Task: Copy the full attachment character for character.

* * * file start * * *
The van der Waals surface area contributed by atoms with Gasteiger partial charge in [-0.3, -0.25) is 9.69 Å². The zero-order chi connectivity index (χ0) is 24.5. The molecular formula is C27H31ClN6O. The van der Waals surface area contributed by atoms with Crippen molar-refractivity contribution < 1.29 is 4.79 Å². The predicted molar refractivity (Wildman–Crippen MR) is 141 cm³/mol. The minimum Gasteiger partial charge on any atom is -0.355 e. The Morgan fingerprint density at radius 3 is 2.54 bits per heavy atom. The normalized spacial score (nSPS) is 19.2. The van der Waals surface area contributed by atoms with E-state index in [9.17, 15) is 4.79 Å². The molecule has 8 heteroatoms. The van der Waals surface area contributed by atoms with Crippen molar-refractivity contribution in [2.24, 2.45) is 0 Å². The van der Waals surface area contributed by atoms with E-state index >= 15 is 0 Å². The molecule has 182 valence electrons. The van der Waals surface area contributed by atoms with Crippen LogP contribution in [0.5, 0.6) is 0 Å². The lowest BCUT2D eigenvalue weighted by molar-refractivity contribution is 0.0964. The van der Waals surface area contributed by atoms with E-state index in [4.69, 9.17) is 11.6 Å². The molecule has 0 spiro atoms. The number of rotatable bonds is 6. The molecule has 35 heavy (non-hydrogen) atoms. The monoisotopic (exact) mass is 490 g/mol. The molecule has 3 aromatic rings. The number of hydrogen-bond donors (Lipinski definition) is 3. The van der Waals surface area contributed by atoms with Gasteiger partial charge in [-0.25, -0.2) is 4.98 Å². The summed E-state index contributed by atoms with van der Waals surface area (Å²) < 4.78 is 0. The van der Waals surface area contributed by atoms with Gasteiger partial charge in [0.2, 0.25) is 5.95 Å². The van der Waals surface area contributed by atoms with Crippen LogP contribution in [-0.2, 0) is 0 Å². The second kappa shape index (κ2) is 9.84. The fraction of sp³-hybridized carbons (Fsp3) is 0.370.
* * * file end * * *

The van der Waals surface area contributed by atoms with Gasteiger partial charge in [-0.3, -0.25) is 9.69 Å². The zero-order chi connectivity index (χ0) is 24.5. The molecular formula is C27H31ClN6O. The van der Waals surface area contributed by atoms with Crippen molar-refractivity contribution < 1.29 is 4.79 Å². The predicted molar refractivity (Wildman–Crippen MR) is 141 cm³/mol. The minimum Gasteiger partial charge on any atom is -0.355 e. The Morgan fingerprint density at radius 3 is 2.54 bits per heavy atom. The normalized spacial score (nSPS) is 19.2. The van der Waals surface area contributed by atoms with E-state index in [9.17, 15) is 4.79 Å². The molecule has 8 heteroatoms. The van der Waals surface area contributed by atoms with Crippen molar-refractivity contribution in [2.24, 2.45) is 0 Å². The van der Waals surface area contributed by atoms with E-state index >= 15 is 0 Å². The molecule has 182 valence electrons. The van der Waals surface area contributed by atoms with Crippen LogP contribution in [0.5, 0.6) is 0 Å². The lowest BCUT2D eigenvalue weighted by molar-refractivity contribution is 0.0964. The van der Waals surface area contributed by atoms with E-state index in [4.69, 9.17) is 11.6 Å². The molecule has 0 spiro atoms. The number of rotatable bonds is 6. The molecule has 35 heavy (non-hydrogen) atoms. The monoisotopic (exact) mass is 490 g/mol. The molecule has 3 aromatic rings. The number of hydrogen-bond donors (Lipinski definition) is 3. The van der Waals surface area contributed by atoms with Gasteiger partial charge in [-0.25, -0.2) is 4.98 Å². The summed E-state index contributed by atoms with van der Waals surface area (Å²) < 4.78 is 0. The van der Waals surface area contributed by atoms with Gasteiger partial charge in [0.2, 0.25) is 5.95 Å². The van der Waals surface area contributed by atoms with Crippen LogP contribution in [-0.2, 0) is 0 Å². The second kappa shape index (κ2) is 9.84. The fraction of sp³-hybridized carbons (Fsp3) is 0.370.